[Dapsone-induced agranulocytosis. The role of xenobiotic-metabolizing enzymes demonstrated by a case report]

Hautarzt. 2005 Jul;56(7):673-7. doi: 10.1007/s00105-004-0877-2.
[Article in German]


A 34-year-old female patient with a three year history of generalized granuloma annulare was treated systemically with dapsone (DADPS). Six weeks after the onset of treatment, the patient developed an extensive tonsillitis of the base of the tongue with fever and malaise. Routine laboratory work showed a leukocytopenia with agranulocytosis. Further investigation revealed a marked decrease of the enzyme activity of N-acetyltransferase 2, which plays an important role in dapsone metabolism. Treatment included the cessation of dapsone, antibiotic coverage, and G-CSF leading to the rapid improvement of symptoms and normalization of leukocyte counts. Dapsone-induced angina agranulocytotica is a rare event and is interpreted as an idiosyncratic reaction. Depending on genetic polymorphisms of various enzymes, dapsone can be metabolized to immunologically or toxicologically relevant intermediates. Because of the risk of severe hematologic reactions, dapsone should only be employed for solid indications and with appropriate monitoring.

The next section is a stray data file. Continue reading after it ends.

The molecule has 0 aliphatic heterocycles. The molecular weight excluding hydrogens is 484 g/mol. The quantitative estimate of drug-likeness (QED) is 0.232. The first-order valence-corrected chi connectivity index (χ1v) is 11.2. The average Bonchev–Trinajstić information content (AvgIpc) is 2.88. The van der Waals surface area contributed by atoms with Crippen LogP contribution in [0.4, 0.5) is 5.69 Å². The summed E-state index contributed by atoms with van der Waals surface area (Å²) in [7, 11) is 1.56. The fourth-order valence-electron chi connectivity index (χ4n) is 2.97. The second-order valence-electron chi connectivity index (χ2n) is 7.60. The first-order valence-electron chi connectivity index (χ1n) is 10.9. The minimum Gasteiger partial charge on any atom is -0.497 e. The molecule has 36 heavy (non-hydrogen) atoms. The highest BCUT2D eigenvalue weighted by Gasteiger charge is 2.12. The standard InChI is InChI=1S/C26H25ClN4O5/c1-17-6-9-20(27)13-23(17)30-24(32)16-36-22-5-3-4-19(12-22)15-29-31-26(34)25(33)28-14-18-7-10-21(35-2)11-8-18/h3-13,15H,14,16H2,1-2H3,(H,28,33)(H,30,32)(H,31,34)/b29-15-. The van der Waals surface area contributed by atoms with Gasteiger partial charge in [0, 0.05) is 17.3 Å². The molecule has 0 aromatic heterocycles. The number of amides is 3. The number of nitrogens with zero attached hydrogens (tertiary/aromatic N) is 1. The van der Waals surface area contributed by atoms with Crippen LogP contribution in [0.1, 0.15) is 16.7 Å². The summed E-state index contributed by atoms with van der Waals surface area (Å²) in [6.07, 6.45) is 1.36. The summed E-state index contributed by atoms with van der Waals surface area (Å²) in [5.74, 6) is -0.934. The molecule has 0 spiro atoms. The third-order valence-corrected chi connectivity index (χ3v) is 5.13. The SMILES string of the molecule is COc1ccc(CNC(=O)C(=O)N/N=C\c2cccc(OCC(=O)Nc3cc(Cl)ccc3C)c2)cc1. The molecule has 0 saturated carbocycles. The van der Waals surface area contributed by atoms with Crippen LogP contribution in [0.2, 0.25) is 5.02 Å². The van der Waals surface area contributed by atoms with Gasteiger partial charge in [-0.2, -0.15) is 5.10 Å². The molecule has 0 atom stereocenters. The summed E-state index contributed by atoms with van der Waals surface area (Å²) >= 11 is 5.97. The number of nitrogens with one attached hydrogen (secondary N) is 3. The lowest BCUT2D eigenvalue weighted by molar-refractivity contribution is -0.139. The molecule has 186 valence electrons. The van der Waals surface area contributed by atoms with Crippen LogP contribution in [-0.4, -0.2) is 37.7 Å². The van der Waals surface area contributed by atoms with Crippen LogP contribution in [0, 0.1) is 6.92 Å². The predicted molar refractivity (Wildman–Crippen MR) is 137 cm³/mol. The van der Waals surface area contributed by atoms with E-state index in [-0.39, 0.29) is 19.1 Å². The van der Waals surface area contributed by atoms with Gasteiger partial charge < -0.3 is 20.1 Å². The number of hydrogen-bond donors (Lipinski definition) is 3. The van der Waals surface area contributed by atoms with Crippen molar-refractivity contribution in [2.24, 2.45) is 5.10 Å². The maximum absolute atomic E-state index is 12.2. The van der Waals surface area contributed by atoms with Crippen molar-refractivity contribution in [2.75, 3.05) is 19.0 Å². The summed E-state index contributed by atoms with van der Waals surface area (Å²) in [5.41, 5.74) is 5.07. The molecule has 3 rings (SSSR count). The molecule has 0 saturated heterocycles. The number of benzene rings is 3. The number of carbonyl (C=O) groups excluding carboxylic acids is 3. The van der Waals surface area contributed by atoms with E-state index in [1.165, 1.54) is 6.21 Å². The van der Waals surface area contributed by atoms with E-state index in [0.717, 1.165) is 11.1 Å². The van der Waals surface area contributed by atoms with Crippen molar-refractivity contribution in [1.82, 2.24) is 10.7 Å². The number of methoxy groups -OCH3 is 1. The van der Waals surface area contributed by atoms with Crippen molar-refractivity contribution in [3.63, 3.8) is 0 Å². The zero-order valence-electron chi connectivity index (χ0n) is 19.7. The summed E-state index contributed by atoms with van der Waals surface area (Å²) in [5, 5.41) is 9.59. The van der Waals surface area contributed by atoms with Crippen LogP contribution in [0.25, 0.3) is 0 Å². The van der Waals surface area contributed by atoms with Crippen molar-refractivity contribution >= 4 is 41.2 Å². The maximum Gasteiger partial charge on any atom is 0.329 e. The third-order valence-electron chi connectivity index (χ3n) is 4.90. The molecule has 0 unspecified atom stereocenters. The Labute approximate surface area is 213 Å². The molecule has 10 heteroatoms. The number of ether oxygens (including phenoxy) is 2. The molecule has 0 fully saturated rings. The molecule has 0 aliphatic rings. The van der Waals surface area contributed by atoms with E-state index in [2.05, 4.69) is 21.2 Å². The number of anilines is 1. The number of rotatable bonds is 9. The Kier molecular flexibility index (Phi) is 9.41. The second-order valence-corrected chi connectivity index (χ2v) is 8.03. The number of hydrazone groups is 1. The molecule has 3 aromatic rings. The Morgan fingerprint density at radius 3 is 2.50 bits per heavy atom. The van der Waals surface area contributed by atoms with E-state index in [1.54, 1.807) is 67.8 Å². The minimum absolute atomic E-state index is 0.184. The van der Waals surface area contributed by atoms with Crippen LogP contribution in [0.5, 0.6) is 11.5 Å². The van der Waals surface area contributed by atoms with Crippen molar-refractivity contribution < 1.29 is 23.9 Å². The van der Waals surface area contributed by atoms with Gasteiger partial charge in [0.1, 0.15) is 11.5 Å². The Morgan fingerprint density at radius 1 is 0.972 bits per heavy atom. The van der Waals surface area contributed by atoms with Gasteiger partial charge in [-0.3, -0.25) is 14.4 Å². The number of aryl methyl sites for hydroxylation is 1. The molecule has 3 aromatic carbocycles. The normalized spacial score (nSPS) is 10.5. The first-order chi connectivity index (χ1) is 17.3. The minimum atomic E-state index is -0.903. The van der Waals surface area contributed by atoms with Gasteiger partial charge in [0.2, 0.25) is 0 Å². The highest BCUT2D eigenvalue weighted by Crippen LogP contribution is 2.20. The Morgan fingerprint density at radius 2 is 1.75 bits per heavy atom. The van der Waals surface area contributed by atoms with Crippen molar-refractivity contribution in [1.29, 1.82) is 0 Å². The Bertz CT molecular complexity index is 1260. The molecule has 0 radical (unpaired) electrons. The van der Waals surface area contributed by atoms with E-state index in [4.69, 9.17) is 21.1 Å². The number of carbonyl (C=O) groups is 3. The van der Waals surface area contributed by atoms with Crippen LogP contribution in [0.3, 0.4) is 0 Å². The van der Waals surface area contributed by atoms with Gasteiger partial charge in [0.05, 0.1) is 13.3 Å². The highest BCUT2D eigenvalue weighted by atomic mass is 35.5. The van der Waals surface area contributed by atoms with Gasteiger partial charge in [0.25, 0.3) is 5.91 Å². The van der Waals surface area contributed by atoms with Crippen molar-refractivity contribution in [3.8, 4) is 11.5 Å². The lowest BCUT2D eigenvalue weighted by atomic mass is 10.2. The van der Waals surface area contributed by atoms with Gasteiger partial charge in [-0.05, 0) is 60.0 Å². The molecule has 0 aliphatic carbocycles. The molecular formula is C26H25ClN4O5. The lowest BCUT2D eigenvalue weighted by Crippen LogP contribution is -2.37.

Publication types

  • Case Reports
  • English Abstract

MeSH terms

  • Adult
  • Agranulocytosis / chemically induced*
  • Agranulocytosis / diagnosis*
  • Agranulocytosis / metabolism
  • Agranulocytosis / therapy
  • Anti-Inflammatory Agents, Non-Steroidal / adverse effects
  • Arylamine N-Acetyltransferase / deficiency*
  • Dapsone / adverse effects*
  • Female
  • Humans
  • Xenobiotics / adverse effects*


  • Anti-Inflammatory Agents, Non-Steroidal
  • Xenobiotics
  • Dapsone
  • Arylamine N-Acetyltransferase
  • NAT2 protein, human